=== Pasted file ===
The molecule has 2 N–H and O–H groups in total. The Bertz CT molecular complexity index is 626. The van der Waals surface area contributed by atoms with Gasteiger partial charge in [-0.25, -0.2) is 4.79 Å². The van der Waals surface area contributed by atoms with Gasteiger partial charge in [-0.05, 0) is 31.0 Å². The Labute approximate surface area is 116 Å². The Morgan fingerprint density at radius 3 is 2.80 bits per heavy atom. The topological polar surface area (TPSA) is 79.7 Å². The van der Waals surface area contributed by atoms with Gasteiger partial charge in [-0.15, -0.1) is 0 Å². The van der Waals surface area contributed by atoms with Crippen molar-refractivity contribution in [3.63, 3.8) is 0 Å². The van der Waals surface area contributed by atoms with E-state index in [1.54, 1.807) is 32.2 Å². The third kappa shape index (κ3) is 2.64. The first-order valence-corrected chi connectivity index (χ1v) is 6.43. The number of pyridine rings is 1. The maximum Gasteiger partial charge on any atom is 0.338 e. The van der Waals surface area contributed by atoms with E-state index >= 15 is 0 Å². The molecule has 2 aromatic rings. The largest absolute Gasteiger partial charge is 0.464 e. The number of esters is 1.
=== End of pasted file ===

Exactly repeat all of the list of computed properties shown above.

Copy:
The molecule has 2 N–H and O–H groups in total. The Bertz CT molecular complexity index is 626. The van der Waals surface area contributed by atoms with Gasteiger partial charge in [-0.25, -0.2) is 4.79 Å². The van der Waals surface area contributed by atoms with Gasteiger partial charge in [-0.05, 0) is 31.0 Å². The Labute approximate surface area is 116 Å². The Morgan fingerprint density at radius 3 is 2.80 bits per heavy atom. The topological polar surface area (TPSA) is 79.7 Å². The van der Waals surface area contributed by atoms with Gasteiger partial charge in [-0.15, -0.1) is 0 Å². The van der Waals surface area contributed by atoms with Crippen molar-refractivity contribution in [3.63, 3.8) is 0 Å². The van der Waals surface area contributed by atoms with E-state index in [1.54, 1.807) is 32.2 Å². The third kappa shape index (κ3) is 2.64. The first-order valence-corrected chi connectivity index (χ1v) is 6.43. The number of pyridine rings is 1. The maximum Gasteiger partial charge on any atom is 0.338 e. The van der Waals surface area contributed by atoms with E-state index >= 15 is 0 Å². The molecule has 2 aromatic rings. The largest absolute Gasteiger partial charge is 0.464 e. The number of esters is 1.